Is There a Rationale for Ribosome Structure?

As part of their research efforts, the Harvard and Uppsala University investigators were specifically trying to answer several questions related to the composition of ribosomes, including:

  1. Why are ribosomes made up of so many proteins?
  2. Why are ribosomal proteins nearly the same size?
  3. Why are ribosomal proteins smaller than typical proteins?
  4. Why are ribosomes made up of so few rRNA molecules?
  5. Why are rRNA molecules so large?
  6. Why do ribosomes employ rRNA as the catalyst to form bonds between amino acids, instead of proteins which are much more efficient as enzymes?

Ribosomes Make Ribosomes

Before a cell can replicate, ribosomes must manufacture the proteins needed to form more ribosomes—in fact, ribosomes need to manufacture enough proteins to form a full complement of these subcellular complexes. This ensures that both daughter cells have the sufficient number of protein-manufacturing machines to thrive once the cell division process is completed. Because of this constraint, cell replication cannot proceed until a duplicate population of ribosomes is produced.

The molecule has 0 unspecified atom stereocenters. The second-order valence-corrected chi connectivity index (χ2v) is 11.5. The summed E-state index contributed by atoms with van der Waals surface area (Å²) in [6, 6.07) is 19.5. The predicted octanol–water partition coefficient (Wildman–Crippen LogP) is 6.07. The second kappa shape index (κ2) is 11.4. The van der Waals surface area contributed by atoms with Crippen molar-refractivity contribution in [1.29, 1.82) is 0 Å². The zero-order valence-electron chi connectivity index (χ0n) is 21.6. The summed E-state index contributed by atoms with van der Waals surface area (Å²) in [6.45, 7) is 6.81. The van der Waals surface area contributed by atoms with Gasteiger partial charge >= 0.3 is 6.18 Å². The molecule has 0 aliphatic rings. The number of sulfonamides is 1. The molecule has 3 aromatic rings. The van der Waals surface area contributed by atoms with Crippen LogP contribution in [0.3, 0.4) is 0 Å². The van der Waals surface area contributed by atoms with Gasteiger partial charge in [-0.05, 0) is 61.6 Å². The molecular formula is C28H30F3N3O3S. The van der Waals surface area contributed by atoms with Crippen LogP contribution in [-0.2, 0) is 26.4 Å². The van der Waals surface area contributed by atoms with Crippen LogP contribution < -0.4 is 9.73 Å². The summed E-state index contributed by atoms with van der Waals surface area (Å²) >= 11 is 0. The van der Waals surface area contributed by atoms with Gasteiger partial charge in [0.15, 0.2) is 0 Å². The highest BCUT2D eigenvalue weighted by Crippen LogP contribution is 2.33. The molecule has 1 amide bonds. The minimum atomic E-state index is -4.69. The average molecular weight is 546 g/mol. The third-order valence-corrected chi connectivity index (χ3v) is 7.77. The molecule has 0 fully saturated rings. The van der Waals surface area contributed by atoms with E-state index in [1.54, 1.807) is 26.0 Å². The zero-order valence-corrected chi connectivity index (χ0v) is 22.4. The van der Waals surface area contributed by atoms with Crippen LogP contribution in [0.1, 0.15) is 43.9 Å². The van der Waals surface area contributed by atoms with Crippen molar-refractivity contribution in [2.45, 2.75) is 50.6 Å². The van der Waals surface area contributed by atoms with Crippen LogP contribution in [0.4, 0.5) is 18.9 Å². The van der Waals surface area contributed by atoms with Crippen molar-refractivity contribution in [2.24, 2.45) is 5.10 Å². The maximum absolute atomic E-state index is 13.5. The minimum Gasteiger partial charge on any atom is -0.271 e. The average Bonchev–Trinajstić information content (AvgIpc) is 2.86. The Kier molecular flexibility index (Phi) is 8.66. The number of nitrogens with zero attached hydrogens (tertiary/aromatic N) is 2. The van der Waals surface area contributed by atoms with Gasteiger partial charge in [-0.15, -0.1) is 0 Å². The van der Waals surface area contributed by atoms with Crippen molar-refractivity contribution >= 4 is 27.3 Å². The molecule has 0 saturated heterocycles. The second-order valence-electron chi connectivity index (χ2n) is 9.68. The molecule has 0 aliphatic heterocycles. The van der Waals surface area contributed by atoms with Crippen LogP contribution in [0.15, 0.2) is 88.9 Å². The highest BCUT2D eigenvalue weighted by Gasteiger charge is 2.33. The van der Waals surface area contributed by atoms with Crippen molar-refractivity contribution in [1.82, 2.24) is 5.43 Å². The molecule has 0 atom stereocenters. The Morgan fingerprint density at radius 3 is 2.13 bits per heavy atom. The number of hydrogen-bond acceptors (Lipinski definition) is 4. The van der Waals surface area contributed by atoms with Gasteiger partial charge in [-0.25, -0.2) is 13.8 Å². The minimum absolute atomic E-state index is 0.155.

Ribosome Composition is Optimal for Efficient Production of Ribosomes

As discussed in an earlier blog post, the Harvard and Uppsala University investigators discovered that if ribosomal proteins were large, or if these biomolecules were variable in size, ribosome production would be slow and inefficient. Building ribosomes with smaller, uniform-size proteins represents the faster way to duplicate the ribosome population, permitting the cell replication to proceed in a timely manner. They also determined that the optimal number of ribosomal proteins is between 50 to 80—the number of ribosomal proteins found in nature. In short, the composition of these sub cellular complexes appears to be undergirded by an elegant molecular rationale.